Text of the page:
Resolve to Be It Resolved

14 Jan

I’ve been posting New Year’s resolutions blogs this month.  These posts have urged Lady Boomers to exercise their creative muscles, to infuse their lives with more color and fun, and even examine their purses for excess baggage they might be carrying around.

I obviously believe in resolutions.  Resolutions, New Years or otherwise, represent a commitment to yourself; a way of honoring yourself and your dreams.  That is why I read with interest an article in last Sunday’s New York Times entitled, Be It Resolved.  Author John Tierney made the following assertions about New Year’s resolutions in this article:

-Whatever you hope for this year, you are more likely to make improvements than someone who hasn’t made a formal resolution.  You are 10 times more likely to change by making a New Year’s resolution compared to non-resolvers with identical goals.

-If you make it through January, you have a good chance of lasting much longer.

He goes on to say most people are not going to keep their resolutions all year long.  They start out with the best of intentions, but by the end of January, a third will have broken their resolutions; by July, more than half will have lapsed.  (Pretty pessimistic stuff, huh?).  One of the secrets for keeping one’s resolve is establishing strategies for keeping them.  (maybe the word “secret” is at the heart of our failures to keep our resolves.  How can anyone be expected to follow through if it’s a well kept secret?)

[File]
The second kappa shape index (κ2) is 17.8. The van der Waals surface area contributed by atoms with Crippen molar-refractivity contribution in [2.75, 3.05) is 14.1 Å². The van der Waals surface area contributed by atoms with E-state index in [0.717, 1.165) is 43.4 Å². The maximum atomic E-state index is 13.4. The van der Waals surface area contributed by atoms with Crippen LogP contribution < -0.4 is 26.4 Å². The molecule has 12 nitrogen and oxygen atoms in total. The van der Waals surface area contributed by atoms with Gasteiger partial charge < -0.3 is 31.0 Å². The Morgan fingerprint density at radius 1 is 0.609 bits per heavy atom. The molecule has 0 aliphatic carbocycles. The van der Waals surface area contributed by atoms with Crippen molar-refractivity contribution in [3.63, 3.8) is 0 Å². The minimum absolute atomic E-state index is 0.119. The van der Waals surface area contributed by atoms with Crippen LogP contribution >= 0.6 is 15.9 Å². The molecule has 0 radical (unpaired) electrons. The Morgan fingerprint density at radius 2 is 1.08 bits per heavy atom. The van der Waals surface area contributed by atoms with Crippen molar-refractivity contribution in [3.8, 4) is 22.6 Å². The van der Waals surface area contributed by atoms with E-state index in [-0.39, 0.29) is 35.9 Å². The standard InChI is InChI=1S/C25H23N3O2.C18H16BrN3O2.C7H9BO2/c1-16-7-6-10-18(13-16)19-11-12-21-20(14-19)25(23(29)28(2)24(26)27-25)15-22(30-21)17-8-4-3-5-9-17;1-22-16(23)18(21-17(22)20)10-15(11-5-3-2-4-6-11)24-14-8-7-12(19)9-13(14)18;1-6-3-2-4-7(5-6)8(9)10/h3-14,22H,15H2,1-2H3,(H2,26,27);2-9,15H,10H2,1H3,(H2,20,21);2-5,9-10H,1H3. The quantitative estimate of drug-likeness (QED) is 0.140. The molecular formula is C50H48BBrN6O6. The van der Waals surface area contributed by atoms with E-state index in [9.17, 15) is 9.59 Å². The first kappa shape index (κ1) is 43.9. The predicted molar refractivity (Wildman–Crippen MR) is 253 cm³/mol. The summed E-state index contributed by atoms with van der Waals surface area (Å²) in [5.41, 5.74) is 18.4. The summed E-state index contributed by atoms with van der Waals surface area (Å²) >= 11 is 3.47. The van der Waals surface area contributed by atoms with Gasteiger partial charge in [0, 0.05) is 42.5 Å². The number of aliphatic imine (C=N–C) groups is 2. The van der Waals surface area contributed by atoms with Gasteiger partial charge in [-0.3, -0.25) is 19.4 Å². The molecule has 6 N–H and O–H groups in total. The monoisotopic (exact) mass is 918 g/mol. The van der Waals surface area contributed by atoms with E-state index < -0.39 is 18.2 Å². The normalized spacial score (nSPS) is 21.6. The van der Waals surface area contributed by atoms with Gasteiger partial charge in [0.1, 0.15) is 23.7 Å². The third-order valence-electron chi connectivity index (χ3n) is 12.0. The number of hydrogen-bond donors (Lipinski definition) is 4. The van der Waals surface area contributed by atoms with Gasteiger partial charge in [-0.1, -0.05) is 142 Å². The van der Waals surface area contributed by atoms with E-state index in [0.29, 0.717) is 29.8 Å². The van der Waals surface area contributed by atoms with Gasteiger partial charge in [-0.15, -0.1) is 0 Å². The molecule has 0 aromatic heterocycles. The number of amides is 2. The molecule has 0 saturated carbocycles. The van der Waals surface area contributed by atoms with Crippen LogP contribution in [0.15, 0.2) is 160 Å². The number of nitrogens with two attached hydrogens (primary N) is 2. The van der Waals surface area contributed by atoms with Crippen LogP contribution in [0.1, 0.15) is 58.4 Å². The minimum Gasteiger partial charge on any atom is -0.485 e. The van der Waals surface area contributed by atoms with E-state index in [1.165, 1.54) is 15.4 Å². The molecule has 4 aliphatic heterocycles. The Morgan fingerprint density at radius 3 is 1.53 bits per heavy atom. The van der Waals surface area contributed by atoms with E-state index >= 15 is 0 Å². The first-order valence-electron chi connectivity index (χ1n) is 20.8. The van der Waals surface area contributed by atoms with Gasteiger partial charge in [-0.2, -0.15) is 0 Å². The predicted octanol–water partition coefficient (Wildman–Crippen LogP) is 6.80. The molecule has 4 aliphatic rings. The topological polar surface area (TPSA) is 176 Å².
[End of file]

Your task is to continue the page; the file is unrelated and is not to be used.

Here are a few of their strategies:


1.  Set a single clear goal, like “I will lose a pound a week” rather than “I want to lose weight”.

2.  Make a formal contract with a friend on social media sites or on  You can name a referee, enter a contest, institute a pre-paid penalty.

3.  Keep track- self monitoring is vital.

4.  Don’t panic over a relapse.

5.  Reward yourself often.  If your waistline shrinks, buy clothes.

Every little bit helps…



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